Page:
They usually grow up to 20 feet in height.
Gloire de Versailles Lilac (Ceanothus x delileanus)
Even though this isn’t a rare type, the shape of this lilac is rare, in comparison to other lilacs. This flower is very round, and its petals are usually blue. It also has a very lovely fragrance.
They usually grow up to 5 feet tall, and they love the sun and well-drained soils.
Another important characteristic is that they have reddish stems. Also, after they bloom they start glowing red berries, which is why this type of lilacs has been internationally awarded at many competitions.
Dwarf Korean Lilac (S. palebinina)
Even though its name says dwarf, in reality, these lilac plants can grow up to 5 feet tall. They are not recommended to be placed in small spaces.
Their flowers are very alike to the common lilac, and they are very popular among those who only just started their gardening journey because they are very easy to plant and maintain.
They have pink-lavender flowers.
Tinkerbelle Lilac (Syringa tinkerbelle)
Also known as the Syringa Bailbelle, this lilac has a pink bubblegum color. They are also good for beginners and even though they are slow-growers, they are very easy to maintain.
They usually grow about 8 feet tall, and butterflies seem to love them.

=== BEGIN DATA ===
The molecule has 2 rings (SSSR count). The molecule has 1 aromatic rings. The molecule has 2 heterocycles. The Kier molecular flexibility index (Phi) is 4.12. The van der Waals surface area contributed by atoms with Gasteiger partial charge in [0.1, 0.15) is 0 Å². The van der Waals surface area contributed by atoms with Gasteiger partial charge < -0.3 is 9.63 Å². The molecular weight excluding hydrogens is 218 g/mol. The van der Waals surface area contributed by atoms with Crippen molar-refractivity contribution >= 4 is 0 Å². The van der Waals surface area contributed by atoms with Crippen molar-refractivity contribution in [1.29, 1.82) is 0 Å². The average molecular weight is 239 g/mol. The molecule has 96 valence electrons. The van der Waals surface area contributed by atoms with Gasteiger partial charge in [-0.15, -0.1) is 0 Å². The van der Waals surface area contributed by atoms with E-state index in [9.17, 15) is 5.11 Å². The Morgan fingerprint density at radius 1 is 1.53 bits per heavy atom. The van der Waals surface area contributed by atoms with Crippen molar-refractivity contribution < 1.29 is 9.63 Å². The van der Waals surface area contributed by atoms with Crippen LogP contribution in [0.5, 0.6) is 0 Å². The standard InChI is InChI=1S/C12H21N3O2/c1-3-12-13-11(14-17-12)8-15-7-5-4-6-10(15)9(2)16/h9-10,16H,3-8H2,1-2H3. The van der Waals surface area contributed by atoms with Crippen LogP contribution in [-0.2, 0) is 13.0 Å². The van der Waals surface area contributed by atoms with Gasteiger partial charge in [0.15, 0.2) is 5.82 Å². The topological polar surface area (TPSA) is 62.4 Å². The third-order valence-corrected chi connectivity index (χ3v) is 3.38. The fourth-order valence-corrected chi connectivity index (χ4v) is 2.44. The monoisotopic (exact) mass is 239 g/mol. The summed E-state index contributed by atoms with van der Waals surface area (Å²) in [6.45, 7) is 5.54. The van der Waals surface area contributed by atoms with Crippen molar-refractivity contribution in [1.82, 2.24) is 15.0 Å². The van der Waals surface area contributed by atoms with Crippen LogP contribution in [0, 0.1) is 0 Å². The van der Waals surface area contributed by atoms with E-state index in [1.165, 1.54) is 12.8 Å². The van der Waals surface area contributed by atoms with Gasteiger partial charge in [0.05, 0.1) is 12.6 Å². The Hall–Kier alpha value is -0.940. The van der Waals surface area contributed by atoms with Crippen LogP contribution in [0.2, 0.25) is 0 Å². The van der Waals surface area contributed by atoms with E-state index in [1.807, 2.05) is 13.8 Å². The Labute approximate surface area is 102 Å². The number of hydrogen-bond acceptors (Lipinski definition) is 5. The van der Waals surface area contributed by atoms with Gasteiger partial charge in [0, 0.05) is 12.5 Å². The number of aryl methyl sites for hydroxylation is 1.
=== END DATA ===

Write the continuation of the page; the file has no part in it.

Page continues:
Chinese Lilac (S. chinensis)
This type of lilac grows quickly, and it can easily reach 8 to 12 feet in height. Also, this type of bush is a cross between Persian lilacs and common lilacs, making this tree and flower truly beautiful.
It has a lilac-pink color, and sometimes it can grow a purple color as well.
Sensation Lilac (S. Vulgaris sensation)
They can grow up to 15 feet. They have bi-color flowers that truly cause a sensation. It is a great flower to have, especially if you would like to welcome butterflies into your garden.
It can reach 15 feet in height and its fragrance is quite nice and not too strong.
Miss Kim Lilac (Syringa pubescens Subsp. patula)
These types of flowers will definitely let you know that spring has arrived. The shrubs can grow up to 6 feet in height, and they are very tolerant of different weather.
It has deep purple buds and the petals are sometimes lavender or light blue. Birds and butterflies love them, and it is perfect for small gardens.
Arroyo Grande Lilac (Ceanothus impressus var. nipponensis)
It can reach up to eight feet high, and it is a stunning type of lilac. It has dark blue flowers and its stems are often dark brown.
It is a good type of lilac if you live in really dry areas, but during the first couple of years of its life, you must water it constantly.